General Biology - BIOL 1305
General Biology - BIOL 1305 BIOL 1305 - 001
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This 13 page Class Notes was uploaded by Bianka on Saturday August 27, 2016. The Class Notes belongs to BIOL 1305 - 001 at University of Texas at El Paso taught by Horacio O Gonzalez in Fall 2016. Since its upload, it has received 7 views.
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Date Created: 08/27/16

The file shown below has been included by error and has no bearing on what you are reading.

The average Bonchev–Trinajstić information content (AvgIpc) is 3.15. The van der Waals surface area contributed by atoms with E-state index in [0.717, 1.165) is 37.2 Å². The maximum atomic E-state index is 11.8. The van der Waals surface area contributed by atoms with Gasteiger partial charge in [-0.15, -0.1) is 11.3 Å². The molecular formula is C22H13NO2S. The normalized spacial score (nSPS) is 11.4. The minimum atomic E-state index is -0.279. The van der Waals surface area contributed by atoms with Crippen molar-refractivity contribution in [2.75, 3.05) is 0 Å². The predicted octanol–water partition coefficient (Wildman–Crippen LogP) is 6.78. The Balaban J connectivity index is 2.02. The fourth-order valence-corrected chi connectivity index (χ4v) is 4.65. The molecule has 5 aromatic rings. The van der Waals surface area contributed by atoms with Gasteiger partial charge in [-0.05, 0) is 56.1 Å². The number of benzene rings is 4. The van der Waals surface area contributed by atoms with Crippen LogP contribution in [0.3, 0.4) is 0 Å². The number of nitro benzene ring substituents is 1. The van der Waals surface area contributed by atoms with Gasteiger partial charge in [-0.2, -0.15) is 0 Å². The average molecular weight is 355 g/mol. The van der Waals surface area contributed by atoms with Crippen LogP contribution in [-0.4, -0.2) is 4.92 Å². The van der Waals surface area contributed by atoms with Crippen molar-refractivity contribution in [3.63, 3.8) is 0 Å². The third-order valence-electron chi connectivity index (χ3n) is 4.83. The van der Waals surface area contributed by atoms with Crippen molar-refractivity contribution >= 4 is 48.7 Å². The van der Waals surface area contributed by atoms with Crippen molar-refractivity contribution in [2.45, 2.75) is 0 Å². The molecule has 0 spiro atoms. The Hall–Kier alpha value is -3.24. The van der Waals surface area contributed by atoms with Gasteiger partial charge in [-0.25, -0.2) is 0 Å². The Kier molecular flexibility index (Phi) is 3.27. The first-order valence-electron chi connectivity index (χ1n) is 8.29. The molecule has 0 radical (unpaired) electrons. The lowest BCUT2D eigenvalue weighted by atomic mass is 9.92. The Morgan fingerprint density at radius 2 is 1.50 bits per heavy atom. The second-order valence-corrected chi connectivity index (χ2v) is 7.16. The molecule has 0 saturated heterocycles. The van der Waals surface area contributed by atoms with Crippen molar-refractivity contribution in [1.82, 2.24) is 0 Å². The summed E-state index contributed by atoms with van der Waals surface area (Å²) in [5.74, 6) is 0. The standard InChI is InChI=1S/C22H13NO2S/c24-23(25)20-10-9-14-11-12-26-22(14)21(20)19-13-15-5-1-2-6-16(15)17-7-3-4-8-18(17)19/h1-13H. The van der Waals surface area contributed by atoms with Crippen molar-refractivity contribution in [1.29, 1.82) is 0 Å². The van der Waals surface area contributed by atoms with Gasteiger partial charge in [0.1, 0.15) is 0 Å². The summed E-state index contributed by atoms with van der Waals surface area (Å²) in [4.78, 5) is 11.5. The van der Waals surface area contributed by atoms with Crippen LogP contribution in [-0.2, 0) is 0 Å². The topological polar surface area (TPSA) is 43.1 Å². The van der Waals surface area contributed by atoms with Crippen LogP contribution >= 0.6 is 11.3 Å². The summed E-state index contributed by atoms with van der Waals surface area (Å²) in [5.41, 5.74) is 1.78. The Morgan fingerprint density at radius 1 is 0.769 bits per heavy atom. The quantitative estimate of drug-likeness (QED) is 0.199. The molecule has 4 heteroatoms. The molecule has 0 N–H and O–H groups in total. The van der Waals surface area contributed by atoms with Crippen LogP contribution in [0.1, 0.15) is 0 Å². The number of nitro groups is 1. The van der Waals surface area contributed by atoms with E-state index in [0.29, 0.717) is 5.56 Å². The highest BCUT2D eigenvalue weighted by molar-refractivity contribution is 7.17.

Chapter 1: Principles of Life 08/26/2016 ▯ Key Concepts ▯ 1.1 Living Organisms Share Common Aspects of Structure, Function, and Energy Flow ▯ 1.2 Genetic Systems Control the Flow, Exchange, Storage, and Use of Information ▯ 1.3 Organisms Interact with and Affect Their Environments ▯ 1.4 Evolution Explains Both the Unity and Diversity of Life ▯ 1.5 Science Is Based on Quantifiable Observations and Experiments ▯ ▯ Concept 1.1 Living Organisms Share Common Aspects of Structure, Function, and Energy Flow ▯ Biology—the scientific study of living things ▯ ▯ “Living things”—All the diverse organisms descended from a single-celled ancestor (a single common ancestor) ▯ ▯ Characteristics of “Living Things” ▯ Organized Structure made up of a cell or cells ▯ Metabolic Capability ▯ Respiration Capacity ▯ Energy Required to survive or sustain existence ▯ Responsive to external Stimuli ▯ Reproductive Capability ▯ Capacity to Adapt to Environment ▯ Growth Potential ▯ Mobility Capacity ▯ ▯ Characteristics shared by all living organisms: ▯ Organization made up of a cell or cells ▯ Composed of a common set of chemical components and similar structures ▯ Contain genetic information that uses a nearly universal code ▯ ▯ Characteristics shared by all living organisms: ▯ Metabolic Capacity, Respiration Capacity, and Energy Requirement for Survival or Sustaining Existence ▯ Convert molecules obtained from their environment into new biological molecules ▯ Extract energy from the environment and use it to do biological work ▯ Responsive to Stimuli ▯ Regulate their internal environment ▯ Reproductive Capability ▯ Replicate their genetic information in the same manner when reproducing ▯ Share sequence similarities among a fundamental set of genes ▯ • Capacity to Adapt to Environment ▯ Evolve through gradual changes in genetic information ▯ ▯ Earth formed between 4.6 and 4.5 billion years ago. ▯ It was some 600 million years or more before the earliest life evolved. ▯ ▯ ▯ ▯ Complex biological molecules possibly arose from random associations of chemicals in the early environment. ▯ Experiments that simulate conditions on early Earth show that this was possible. ▯ - Stanely Miller and Harold Urey (1950s), Joan Oro (1950s and 1960s), Bada (2000s) ▯ ▯ Critical step for evolution of life—formation of nucleic acids ▯ - Shown possible by Joan Oro in the 1950s ▯ ▯ Biological molecules were enclosed in membranes, to form the first cells. ▯ Formation of Fatty acids were essential in forming membranes. ▯ ▯ For 2 billion years, organisms were unicellular prokaryotes – similar to what we call extremophiles today. ▯ Early prokaryotes were confined to oceans, where they were protected from UV light. ▯ There was little or no O in the atmosphere, 2nd hence no protective ozone (O ) layer. 3 ▯ These early prokaryotes used Sulphate (SO ), Nitrate (NO ), Sulfur (S) or fumarate 42- 3- 2- - (C H2O 4 4 ), Carbon Dioxide (CO ) or Acetic Acid (C2 COO ) in place of O . 3 2 ▯ ▯ Photosynthesis evolved about 2.7 billion years ago. ▯ The energy of sunlight is transformed into the energy of biological molecules (sugars). ▯ Earliest photosynthetic cells were probably similar to cyanobacteria. ▯ O w2s a byproduct of photosynthesis, and it began to accumulate in the atmosphere. ▯ ▯ Figure 1.3 Photosynthetic Organisms Changed Earth’s Atmosphere (Part 2) ▯ ▯ Figure 1.3 Photosynthetic Organisms Changed Earth’s Atmosphere (Part 1) ▯ ▯ O 2as poisonous to many early prokaryotes. ▯ Organisms that could tolerate O evolved aerobic metaboli2m (energy production using O ), wh2ch is more efficient than anaerobic metabolism. ▯ Organisms were able to grow larger. Aerobic metabolism is used by most living organisms today. ▯ O 2lso produced a layer of ozone (O ) in the upper atmosphere. 3 ▯ This layer absorbs UV light, and its formation allowed organisms to move from the ocean to land ▯ ▯ Some cells evolved membrane-enclosed compartments called organelles. ▯ Example: The nucleus contains the genetic information. ▯ These cells are eukaryotes. ▯ Prokaryotes lack nuclei and other internal compartments. ▯ ▯ Some organelles may have originated by endosymbiosis, when larger cells engulfed smaller ones. ▯ Mitochondria (site of energy generation) probably evolved from engulfed prokaryotic organisms. ▯ Chloroplasts (site of photosynthesis) probably evolved from photosynthetic prokaryotes. ▯ ▯ Multicellular organisms arose about 1 billion years ago. ▯ Cellular specialization—cells became specialized to perform certain functions. ▯ Evolution of species: ▯ Mutations are introduced when a genome is replicated. ▯ Some mutations give rise to structural and functional changes in organisms, and new species arise ▯ Each species has a distinct scientific name, a binomial: ▯ • Genus name ▯ • Species name ▯ Example: Homo sapiens ▯ Evolutionary relationships of species can be determined by comparing genomes. ▯ A phylogenetic tree documents and diagrams evolutionary relationships. ▯ ▯ Relationships in the tree of life are determined by fossil evidence, structures, metabolic processes, behavior, and molecular analyses of genomes. ▯ Three domains of life: ▯ • Bacteria (prokaryotes) ▯ • Archaea (prokaryotes) ▯ • Eukarya (eukaryotes) ▯ ▯ Because all life is related, discoveries made using one type of organism can be extended to other types. ▯ Biologists use model systems for research, such as the green alga Chlorella to study photosynthesis. ▯ ▯ Concept 1.2 Genetic Systems Control the Flow, Exchange, Storage, and Use of Information ▯ Genome—the sum total of all the information encoded by an organism’s genes ▯ DNA consists of repeating subunits called nucleotides. ▯ Gene—a specific segment of DNA that contains information for making a protein ▯ Proteins govern chemical reactions in cells and form much of an organism’s structure. ▯ ▯ Figure 1.5 DNA Is Life’s Blueprint ▯ ▯ DNA Transcription and Protein Assembly Video: https://www.youtube.com/watch? v=nHM4UUVHPQM ▯ ▯ Mutations alter nucleotide sequences of a gene, and the protein is often altered as well. ▯ ▯ Mutations may occur during replication, or be caused by chemicals and radiation. ▯ Most are harmful or have no effect, but some may improve the functioning/ability of the organism and its descendent to survive. ▯ Mutations are the raw material of evolution. ▯ Complete genome sequences have been determined for many organisms ▯ http://www.ncbi.nlm.nih.gov/genome/browse/ ▯ ▯ Genome sequences are used to study the genetic basis of everything from physical structure to inherited diseases, and evolutionary relationships. ▯ ▯ Concept 1.3 Organisms Interact with and Affect Their Environments ▯ Biological systems are organized in a hierarchy. ▯ Traditionally, biologists concentrated on one level of the hierarchy, but today much biology involves integrating investigations across many levels. ▯ ▯ System: a set of interacting parts for which neither the parts nor the ▯ whole can be understood without taking into account the interactions. ▯ ▯ Living organisms acquire nutrients from their environments. ▯ Nutrients supply energy and materials for biochemical reactions. ▯ Biochemical reactions break nutrient molecules into smaller units, releasing energy for work and then build new molecules from the smaller units and energy. ▯ ▯ Examples of cellular work: ▯ Catabolism: Breaking down complex molecules to their smaller chemical units ▯ Synthesis (Anabolism): Building new complex molecules from smaller chemical units ▯ Movement of molecules (in the cell or throughout the organism), or movement of the whole organism ▯ Electrical work of information processing in nervous systems ▯ ▯ Metabolism is the sum total of all chemical transformations and other work done in all cells of an organism. ▯ The reactions are integrally linked—the products of one are the raw materials of the next. ▯ We can think of metabolism like products being produced from raw materials through several steps and factories. ▯ ▯ In multicellular organisms, cells are specialized, or differentiated. ▯ Differentiated cells are organized into tissues. ▯ Tissue types are organized into organs, and organ systems are groups of organs with interrelated functions. ▯ ▯ Multicellular organisms have an internal environment that is partially acellular—an extracellular environment of fluids. ▯ Homeostasis—maintenance of a narrow range of conditions in this internal environment that make life possible. ▯ Regulatory systems maintain homeostasis in both multicellular organisms and in individual cells. ▯ ▯ Organisms interact: ▯ Population—group of individuals of the same species that interact with one another ▯ A community—populations of all the species that live in the same area and interact ▯ Communities plus their abiotic environment constitute an ecosystem. ▯ ▯ Individuals may compete with each other for resources, or they may cooperate (e.g., in a termite colony). ▯ Plants also compete for light and water, and many form complex partnerships with fungi, bacteria, and animals. ▯ ▯ The Queen of Trees Documentary ▯ ▯ Species interaction with one another and with their environment is the subject of ecology ▯ Interactions of plants and animals are major evolutionary forces that produce specialized adaptations. ▯ ▯ Concept 1.4 Evolution Explains Both the Unity and Diversity of Life ▯ ▯ Evolution is a change in genetic makeup of biological populations through time—a major unifying principle of biology. ▯ Charles Darwin proposed that all living organisms are descended from a common ancestor by the mechanism of natural selection. ▯ Natural selection leads to adaptations—structural, physiological, or behavioral traits that enhance an organism’s chances of survival and reproduction ▯ ▯ In science, a theory is a body of scientific work in which rigorously tested and well- established facts and principles are used to make predictions about the natural world. ▯ Evolutionary theory is: ▯ (1) a body of knowledge supported by facts ▯ (2) the resulting understanding of mechanisms by which populations have changed and diversified over time, and continue to evolve ▯ ▯ Evolution can be observed and measured by: ▯ Changes in genetic composition of populations and between species in short time frames ▯ The fossil record—population changes over very long time frames ▯ ▯ Concept 1.5 Science Is Based on Quantifiable Observations and Experiments ▯ ▯ Scientific investigations are based on observation and experimentation. ▯ Understanding the natural history of organisms—how they get food, reproduce, behave, regulate internal environments, and interact with other organisms—facilitates observation and leads to questions. ▯ ▯ Observation is enhanced by technology: microscopes, imaging, genome sequencing, and satellites. ▯ Observations must be quantified by measurement and mathematical and statistical calculations. ▯ ▯ The scientific method (hypothesis–prediction (H–P) method): ▯ Observations ▯ Questions ▯ Hypotheses ▯ Predictions ▯ Testing ▯ ▯ Inductive logic leads to tentative explanations called hypotheses. ▯ Deductive logic is used to make predictions. ▯ Experiments are designed to test these predictions. ▯ ▯ Controlled experiments manipulate the variable that is predicted to cause differences between groups. ▯ Independent variable—the variable being manipulated ▯ Dependent variable—the response that is measured ▯ ▯ ▯ Comparative experiments look for differences between samples or groups. ▯ The variables cannot be controlled; data are gathered from different sample groups and compared. ▯ E.g., Epidemiological and Field Studies ▯ ▯ Statistical methods help scientists determine if differences between groups are significant. ▯ Statistical tests start with a null hypothesis—that no differences exists. ▯ Statistical methods eliminate the possibility that results are due to random variation. ▯ ▯ Not all forms of inquiry into nature are scientific. ▯ Scientific hypotheses must be testable, and have the potential of being rejected. ▯ Science depends on evidence that comes from reproducible and quantifiable observations. ▯ ▯ Religious or spiritual explanations of natural phenomena are not testable and therefore are not science. ▯ Science and religion are largely non-overlapping approaches to inquiry because science deals with the natural world of repeatable events. ▯ ▯ Scientific advances that may contribute to human welfare may also raise ethical questions. ▯ Science describes how the world works; it is silent on the question of how the world “ought to be.” ▯ Contributions from other forms of human inquiry may help us come to grips with such questions. ▯ ▯ ▯ ▯